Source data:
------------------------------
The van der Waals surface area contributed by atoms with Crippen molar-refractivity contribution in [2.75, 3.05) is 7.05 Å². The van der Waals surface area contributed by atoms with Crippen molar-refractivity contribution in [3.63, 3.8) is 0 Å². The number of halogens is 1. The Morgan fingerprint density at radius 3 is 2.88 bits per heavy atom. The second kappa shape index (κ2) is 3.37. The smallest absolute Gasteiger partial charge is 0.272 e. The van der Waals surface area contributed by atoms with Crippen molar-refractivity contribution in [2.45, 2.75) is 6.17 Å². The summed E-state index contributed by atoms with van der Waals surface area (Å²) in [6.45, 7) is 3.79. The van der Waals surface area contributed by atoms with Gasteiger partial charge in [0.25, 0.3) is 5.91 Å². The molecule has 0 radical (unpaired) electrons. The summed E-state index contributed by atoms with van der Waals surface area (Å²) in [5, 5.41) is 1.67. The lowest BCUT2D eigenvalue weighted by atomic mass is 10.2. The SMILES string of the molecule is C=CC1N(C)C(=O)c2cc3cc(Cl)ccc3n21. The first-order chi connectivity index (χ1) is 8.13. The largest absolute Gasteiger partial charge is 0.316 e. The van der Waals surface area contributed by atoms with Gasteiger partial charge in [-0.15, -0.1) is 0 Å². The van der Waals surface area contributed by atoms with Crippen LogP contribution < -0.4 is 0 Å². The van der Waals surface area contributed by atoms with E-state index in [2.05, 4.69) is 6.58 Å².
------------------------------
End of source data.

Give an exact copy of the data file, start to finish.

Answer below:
The van der Waals surface area contributed by atoms with Crippen molar-refractivity contribution in [2.75, 3.05) is 7.05 Å². The van der Waals surface area contributed by atoms with Crippen molar-refractivity contribution in [3.63, 3.8) is 0 Å². The number of halogens is 1. The Morgan fingerprint density at radius 3 is 2.88 bits per heavy atom. The second kappa shape index (κ2) is 3.37. The smallest absolute Gasteiger partial charge is 0.272 e. The van der Waals surface area contributed by atoms with Crippen molar-refractivity contribution in [2.45, 2.75) is 6.17 Å². The summed E-state index contributed by atoms with van der Waals surface area (Å²) in [6.45, 7) is 3.79. The van der Waals surface area contributed by atoms with Gasteiger partial charge in [0.25, 0.3) is 5.91 Å². The molecule has 0 radical (unpaired) electrons. The summed E-state index contributed by atoms with van der Waals surface area (Å²) in [5, 5.41) is 1.67. The lowest BCUT2D eigenvalue weighted by atomic mass is 10.2. The SMILES string of the molecule is C=CC1N(C)C(=O)c2cc3cc(Cl)ccc3n21. The first-order chi connectivity index (χ1) is 8.13. The largest absolute Gasteiger partial charge is 0.316 e. The van der Waals surface area contributed by atoms with Gasteiger partial charge in [-0.15, -0.1) is 0 Å². The van der Waals surface area contributed by atoms with Crippen LogP contribution < -0.4 is 0 Å². The van der Waals surface area contributed by atoms with E-state index in [2.05, 4.69) is 6.58 Å².